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near the weighing-house quite dead. He had been with his betrothed the evening before. The well was on the way to his own house."

"Had he thrown himself in?"

Olympia nodded assent; she forbore to assent in words.

"He certainly killed himself," Oldenburg remarked; "but it is incomprehensible to me how he could hold fast to Tesselschade for so many long years, and at last, when they were both grown old, take such a desperate step because he could not marry her."

"Why could he not?"

"She was Catholic and he was Protestant; indeed, he had formerly suffered much persecution as a Remonstrant. His whole thoughts were borrowed from the ancient Greek and Roman world, and yet he could not make up his mind for love of Tesselschade to change his form of faith."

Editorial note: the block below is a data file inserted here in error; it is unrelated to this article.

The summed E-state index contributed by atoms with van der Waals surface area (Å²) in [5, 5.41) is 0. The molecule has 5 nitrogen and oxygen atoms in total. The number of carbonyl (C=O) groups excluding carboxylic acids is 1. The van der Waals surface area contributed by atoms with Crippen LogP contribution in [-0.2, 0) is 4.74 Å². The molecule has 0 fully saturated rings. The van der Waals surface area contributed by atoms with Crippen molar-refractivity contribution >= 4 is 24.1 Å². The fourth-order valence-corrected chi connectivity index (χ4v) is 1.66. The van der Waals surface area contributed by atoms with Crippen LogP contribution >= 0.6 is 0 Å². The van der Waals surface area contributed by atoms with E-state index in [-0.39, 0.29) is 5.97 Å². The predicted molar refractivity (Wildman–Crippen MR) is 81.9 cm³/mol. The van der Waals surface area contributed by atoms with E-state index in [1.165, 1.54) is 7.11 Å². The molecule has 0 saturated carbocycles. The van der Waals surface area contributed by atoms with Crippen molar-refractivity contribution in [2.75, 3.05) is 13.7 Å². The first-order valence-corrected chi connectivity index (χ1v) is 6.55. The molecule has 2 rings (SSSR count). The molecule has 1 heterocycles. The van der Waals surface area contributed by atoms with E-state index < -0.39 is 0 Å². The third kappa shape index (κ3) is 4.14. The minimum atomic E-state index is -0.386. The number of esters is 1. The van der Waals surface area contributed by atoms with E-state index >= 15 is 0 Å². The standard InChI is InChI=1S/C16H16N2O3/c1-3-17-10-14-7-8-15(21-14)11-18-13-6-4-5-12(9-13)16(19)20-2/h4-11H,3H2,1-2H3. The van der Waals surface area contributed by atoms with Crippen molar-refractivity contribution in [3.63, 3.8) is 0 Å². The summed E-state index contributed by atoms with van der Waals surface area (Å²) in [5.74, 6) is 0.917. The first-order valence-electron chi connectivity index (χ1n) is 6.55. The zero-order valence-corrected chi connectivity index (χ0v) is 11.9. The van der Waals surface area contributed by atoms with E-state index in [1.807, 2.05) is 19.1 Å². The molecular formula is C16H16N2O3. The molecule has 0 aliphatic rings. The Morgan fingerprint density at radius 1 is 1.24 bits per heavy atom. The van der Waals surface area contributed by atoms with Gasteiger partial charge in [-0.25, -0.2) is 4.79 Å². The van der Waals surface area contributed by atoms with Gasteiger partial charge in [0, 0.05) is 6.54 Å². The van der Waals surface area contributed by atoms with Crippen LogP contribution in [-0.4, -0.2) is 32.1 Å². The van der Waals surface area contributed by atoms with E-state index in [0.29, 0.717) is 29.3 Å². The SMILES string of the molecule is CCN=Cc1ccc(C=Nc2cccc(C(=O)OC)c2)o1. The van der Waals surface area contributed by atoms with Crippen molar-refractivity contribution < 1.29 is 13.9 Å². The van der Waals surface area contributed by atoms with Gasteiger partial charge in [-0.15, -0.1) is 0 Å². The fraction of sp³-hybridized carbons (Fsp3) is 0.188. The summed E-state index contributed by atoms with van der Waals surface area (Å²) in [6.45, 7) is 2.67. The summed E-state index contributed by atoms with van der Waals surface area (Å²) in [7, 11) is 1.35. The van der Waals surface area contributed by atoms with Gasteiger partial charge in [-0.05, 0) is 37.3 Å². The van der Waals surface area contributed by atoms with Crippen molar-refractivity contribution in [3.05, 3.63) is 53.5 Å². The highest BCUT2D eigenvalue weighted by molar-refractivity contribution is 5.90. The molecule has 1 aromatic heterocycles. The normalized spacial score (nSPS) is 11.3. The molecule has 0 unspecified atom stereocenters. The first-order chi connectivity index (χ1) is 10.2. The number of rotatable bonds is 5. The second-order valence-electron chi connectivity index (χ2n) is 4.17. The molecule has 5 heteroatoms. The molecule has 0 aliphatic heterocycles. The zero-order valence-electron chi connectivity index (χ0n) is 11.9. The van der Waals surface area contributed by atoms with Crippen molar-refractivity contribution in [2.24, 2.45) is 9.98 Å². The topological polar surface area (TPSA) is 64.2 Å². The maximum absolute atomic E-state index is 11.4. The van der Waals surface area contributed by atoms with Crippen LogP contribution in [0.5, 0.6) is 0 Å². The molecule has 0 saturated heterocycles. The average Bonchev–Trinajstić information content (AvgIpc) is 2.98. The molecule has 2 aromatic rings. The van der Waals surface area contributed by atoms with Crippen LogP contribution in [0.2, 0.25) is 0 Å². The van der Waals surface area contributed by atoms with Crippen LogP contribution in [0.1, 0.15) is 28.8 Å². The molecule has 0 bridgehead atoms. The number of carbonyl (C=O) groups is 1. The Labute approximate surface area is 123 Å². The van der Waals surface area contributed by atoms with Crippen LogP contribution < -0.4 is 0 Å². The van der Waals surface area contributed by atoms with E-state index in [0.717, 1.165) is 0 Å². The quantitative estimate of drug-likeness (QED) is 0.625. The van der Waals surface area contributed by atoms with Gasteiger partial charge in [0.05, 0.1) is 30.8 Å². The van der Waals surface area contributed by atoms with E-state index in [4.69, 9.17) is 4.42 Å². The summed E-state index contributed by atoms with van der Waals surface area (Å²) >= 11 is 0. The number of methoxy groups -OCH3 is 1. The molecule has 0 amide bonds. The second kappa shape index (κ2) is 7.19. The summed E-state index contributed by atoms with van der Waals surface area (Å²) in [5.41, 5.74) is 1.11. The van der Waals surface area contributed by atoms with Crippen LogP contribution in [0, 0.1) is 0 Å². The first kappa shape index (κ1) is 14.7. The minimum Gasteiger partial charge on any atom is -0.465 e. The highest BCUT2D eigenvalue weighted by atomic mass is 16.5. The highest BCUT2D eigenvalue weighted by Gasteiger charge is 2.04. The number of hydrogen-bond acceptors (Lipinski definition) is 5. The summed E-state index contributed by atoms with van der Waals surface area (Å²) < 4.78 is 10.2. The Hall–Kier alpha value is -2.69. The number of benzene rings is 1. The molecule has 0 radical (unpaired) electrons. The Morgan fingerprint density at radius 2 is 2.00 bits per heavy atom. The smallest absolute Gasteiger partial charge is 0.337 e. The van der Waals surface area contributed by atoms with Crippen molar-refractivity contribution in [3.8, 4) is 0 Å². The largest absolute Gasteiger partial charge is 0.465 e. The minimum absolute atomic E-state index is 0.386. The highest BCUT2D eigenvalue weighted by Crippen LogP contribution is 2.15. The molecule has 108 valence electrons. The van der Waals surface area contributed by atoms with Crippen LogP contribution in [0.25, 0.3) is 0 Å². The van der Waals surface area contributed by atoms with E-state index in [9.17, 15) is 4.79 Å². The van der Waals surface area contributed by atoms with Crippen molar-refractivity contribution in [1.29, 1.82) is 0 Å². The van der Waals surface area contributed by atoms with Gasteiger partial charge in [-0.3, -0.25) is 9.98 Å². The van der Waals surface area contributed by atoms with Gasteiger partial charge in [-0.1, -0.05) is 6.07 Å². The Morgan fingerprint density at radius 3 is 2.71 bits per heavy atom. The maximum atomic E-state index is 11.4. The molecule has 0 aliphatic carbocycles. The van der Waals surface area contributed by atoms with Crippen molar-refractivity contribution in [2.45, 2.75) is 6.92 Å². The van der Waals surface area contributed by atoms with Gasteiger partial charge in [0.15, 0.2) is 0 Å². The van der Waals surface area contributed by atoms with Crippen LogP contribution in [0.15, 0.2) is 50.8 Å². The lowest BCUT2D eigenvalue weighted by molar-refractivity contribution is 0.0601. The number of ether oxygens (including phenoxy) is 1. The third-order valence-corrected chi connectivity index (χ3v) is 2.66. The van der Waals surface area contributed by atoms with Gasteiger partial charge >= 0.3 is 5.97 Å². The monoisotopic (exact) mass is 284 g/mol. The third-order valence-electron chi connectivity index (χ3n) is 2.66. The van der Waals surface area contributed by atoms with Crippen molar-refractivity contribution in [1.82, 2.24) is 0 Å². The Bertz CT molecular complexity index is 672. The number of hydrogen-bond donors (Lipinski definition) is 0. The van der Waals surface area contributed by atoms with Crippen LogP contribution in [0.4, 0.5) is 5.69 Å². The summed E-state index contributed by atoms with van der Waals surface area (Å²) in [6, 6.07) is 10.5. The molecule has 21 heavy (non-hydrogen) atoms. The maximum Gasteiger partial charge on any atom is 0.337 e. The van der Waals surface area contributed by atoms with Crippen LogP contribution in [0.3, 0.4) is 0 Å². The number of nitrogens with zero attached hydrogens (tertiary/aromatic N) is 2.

"It is ridiculous," added Van den Ende, taking up his daughter's words; "he sang all the stories of the Old and New Testaments, with all the Greek and Roman mythology, and Arcadian pastorals; he could not say a word without parading the whole Olympus; he translated even his own love into the language of Horace."

"It seems to me, dear father," said Olympia, "that Barläus was obliged to translate all his thoughts into Latin in order to understand them